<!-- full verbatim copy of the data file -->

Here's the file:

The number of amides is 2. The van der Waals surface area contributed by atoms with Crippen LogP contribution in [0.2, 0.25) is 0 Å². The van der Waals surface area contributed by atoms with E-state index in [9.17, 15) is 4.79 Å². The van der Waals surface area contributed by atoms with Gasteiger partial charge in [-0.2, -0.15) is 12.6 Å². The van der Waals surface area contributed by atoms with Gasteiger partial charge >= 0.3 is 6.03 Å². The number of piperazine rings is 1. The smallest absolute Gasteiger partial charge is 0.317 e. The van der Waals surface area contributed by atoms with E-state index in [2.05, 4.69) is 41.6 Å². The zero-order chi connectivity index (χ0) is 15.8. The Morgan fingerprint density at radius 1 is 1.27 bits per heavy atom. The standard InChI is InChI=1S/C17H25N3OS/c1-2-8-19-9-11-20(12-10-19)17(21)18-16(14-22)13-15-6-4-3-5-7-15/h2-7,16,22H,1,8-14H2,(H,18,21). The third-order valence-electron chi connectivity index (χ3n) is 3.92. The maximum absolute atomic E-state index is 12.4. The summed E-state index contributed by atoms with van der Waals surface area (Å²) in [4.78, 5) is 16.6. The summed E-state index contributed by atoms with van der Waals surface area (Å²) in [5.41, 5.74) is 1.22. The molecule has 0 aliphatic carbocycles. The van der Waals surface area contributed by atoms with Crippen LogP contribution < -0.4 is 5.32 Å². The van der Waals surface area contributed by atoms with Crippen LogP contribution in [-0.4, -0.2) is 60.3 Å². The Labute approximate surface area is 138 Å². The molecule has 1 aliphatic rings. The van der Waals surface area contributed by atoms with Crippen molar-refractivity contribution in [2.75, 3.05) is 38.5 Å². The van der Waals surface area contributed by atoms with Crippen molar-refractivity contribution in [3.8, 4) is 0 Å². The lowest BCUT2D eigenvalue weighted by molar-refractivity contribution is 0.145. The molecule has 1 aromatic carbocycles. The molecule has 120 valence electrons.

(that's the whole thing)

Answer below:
The number of amides is 2. The van der Waals surface area contributed by atoms with Crippen LogP contribution in [0.2, 0.25) is 0 Å². The van der Waals surface area contributed by atoms with E-state index in [9.17, 15) is 4.79 Å². The van der Waals surface area contributed by atoms with Gasteiger partial charge in [-0.2, -0.15) is 12.6 Å². The van der Waals surface area contributed by atoms with Gasteiger partial charge >= 0.3 is 6.03 Å². The number of piperazine rings is 1. The smallest absolute Gasteiger partial charge is 0.317 e. The van der Waals surface area contributed by atoms with E-state index in [2.05, 4.69) is 41.6 Å². The zero-order chi connectivity index (χ0) is 15.8. The Morgan fingerprint density at radius 1 is 1.27 bits per heavy atom. The standard InChI is InChI=1S/C17H25N3OS/c1-2-8-19-9-11-20(12-10-19)17(21)18-16(14-22)13-15-6-4-3-5-7-15/h2-7,16,22H,1,8-14H2,(H,18,21). The third-order valence-electron chi connectivity index (χ3n) is 3.92. The maximum absolute atomic E-state index is 12.4. The summed E-state index contributed by atoms with van der Waals surface area (Å²) in [4.78, 5) is 16.6. The summed E-state index contributed by atoms with van der Waals surface area (Å²) in [5.41, 5.74) is 1.22. The molecule has 0 aliphatic carbocycles. The van der Waals surface area contributed by atoms with Crippen LogP contribution < -0.4 is 5.32 Å². The van der Waals surface area contributed by atoms with Crippen LogP contribution in [-0.4, -0.2) is 60.3 Å². The Labute approximate surface area is 138 Å². The molecule has 1 aliphatic rings. The van der Waals surface area contributed by atoms with Crippen molar-refractivity contribution in [2.75, 3.05) is 38.5 Å². The van der Waals surface area contributed by atoms with Crippen molar-refractivity contribution in [3.8, 4) is 0 Å². The lowest BCUT2D eigenvalue weighted by molar-refractivity contribution is 0.145. The molecule has 1 aromatic carbocycles. The molecule has 120 valence electrons.